Home Postalz & Scrapblog – Doing More With Digital Photos

Postalz & Scrapblog – Doing More With Digital Photos

When you go on vacation, you no longer pack canisters of film for taking vacation photos – you just pack a digital camera and a handful of batteries. If the hotel has wi-fi, you might even upload photos from the day’s activities to flickr in the evening. However, when it comes time to send postcards back home, you still have to browse through the assorted offerings from the gift shop, emblazoned with hokey “wish you were here” sentiments overtop images that look nothing like the place you’re visiting.

In this post we look at web 2.0 services that give you more options with digital photos – postalz and scrapblog.

Going Postalz

Now there’s a new service called postalz that lets you create and send digital postcards using your own images instead. Signing up for an account is a quick process that involves entering your email address and picking out a username. You’re given a URL of postalz.com/yourusername where all the postcards you create will be stored. After that, you can begin to create your first digital postcard.

The basic options allow you to customize the background, add a banner, and choose the handwriting by selecting one of the “handwriting” fonts. Clicking the “spice it up” button gives you the ability to customize the postcard further with your own photos imported from flickr or uploaded from your PC. You can also upload videos from YouTube, Guba, or Metacafe.

Other options let you insert text boxes or clipart, but be warned – the clipart looks like it’s more appropriate for a MySpace profile, with images like bouncing hearts, swimming fish, and yes, even something that looks like a floating piece of blue cheese. (I know, I don’t understand either). However, the clipart section called “callouts” has conversation and thought bubbles that could be placed above the photo subjects’ heads and customized with clever sayings, thus saving the clipart section from being a total loss.

Of course, if you’re into the MySpace thing, you can decorate your card to the point of distraction and embed the code on your MySpace, bebo, Facebook, orkut, friendster, hi5, tagged, piczo, Blogger, or xanga page.

Postcards are sent via email and postalz gives you easy access to your address books from Yahoo, Gmail, Outlook, or AOL to do so. People receiving the card can not only read the card, but can comment on it using “spots”, which is a feature that lets them add an interactive response anywhere on the card. They can even edit the postcard itself, and compose a reply right on the card, as if responding to an email.

Although the postcards are fun to create and play around with, getting just the right look could take some time as the postcards tend to look somewhat juvenile without any real effort put into their creation. Therefore, people who always try to achieve perfection with their online creations may want to stick to faster methods for sharing their photos until they get home and have more time.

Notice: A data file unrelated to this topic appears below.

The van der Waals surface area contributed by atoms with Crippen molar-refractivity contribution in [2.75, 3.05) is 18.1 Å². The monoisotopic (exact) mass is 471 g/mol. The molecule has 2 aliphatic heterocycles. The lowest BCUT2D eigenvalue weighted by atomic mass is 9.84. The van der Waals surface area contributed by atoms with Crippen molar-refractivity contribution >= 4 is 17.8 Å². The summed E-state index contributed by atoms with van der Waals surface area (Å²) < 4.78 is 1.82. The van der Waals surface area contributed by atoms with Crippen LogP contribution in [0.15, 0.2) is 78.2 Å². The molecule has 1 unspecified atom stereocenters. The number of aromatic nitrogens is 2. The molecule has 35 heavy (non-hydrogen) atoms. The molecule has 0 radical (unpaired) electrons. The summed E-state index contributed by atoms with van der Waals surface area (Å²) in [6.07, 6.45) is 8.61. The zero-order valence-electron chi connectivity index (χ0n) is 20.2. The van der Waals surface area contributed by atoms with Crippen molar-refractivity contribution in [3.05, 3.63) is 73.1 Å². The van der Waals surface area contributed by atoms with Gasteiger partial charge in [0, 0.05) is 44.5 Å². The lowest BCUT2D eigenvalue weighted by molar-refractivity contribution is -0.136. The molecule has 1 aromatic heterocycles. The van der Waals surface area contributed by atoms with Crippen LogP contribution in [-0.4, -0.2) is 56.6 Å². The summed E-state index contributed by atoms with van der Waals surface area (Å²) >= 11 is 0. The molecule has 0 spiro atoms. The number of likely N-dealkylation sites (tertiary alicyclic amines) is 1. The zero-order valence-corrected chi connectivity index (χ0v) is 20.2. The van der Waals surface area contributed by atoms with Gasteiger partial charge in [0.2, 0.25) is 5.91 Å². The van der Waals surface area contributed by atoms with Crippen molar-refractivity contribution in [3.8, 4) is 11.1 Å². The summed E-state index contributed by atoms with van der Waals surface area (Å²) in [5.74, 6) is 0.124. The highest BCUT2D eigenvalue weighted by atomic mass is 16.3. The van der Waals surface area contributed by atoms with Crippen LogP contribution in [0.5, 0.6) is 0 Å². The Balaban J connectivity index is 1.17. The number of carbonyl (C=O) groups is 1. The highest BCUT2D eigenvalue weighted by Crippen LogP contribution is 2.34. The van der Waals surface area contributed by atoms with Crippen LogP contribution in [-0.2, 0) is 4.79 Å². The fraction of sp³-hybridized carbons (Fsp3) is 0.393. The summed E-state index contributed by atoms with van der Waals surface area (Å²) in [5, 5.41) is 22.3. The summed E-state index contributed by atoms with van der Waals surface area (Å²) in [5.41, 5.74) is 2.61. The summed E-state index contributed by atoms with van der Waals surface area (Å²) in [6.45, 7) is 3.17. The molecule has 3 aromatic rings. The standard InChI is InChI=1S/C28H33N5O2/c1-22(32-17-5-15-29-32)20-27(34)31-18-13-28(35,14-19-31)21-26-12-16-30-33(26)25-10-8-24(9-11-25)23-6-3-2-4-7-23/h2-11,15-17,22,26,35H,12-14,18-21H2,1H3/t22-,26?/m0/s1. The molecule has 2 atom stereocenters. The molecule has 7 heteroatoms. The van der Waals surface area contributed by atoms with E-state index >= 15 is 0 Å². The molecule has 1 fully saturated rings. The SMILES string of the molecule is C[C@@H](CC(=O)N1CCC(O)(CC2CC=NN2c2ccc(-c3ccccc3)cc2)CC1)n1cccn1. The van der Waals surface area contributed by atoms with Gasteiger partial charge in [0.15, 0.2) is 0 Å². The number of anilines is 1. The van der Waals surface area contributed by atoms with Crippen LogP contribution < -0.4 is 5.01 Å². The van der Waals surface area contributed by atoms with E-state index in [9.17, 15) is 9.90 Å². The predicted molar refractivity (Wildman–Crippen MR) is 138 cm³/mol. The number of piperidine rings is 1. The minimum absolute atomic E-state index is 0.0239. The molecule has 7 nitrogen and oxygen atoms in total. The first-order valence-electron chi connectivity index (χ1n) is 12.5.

Online Scrapbooking

However, if I was looking for the best way to showcase my photos in a more artistic way, I think I would wait until vacation was over and come home to create a scrapblog page instead.

The scrapblog service lets you use your photos to create highly personalized online scrapbook albums. You can use one of the pre-defined themes, or you can start with a blank page and completely customize it with backgrounds, shapes, frames, text, and stickers, almost like a real scrapbook. YouTube videos can be added as well.

The customizations and add ins at scrapblog are, overall, of much higher quality of those at postalz, so the end results are more aesthetically appealing designs. At scrapblog, the focus is more on creating a lasting online album, not a quick postcard, so it’s clear they spent time making sure the customization options were diverse and plentiful, not just a collection of goofy clipart.

scrapblog page featured in scrapblog blog

Scrapblog also has a future service planned where you will be able to keep or give your scrapblog albums as photo books or DVDs, something more that speaks to the permanence of what they want to offer.

Both services have potential, though, as they bring us digital methods for sharing photos in more creative ways than simply uploading them to an online galleries or making slideshows at RockYou. With digital cameras in the hands of almost every consumer now, I expect we will see even more services like these in the future.

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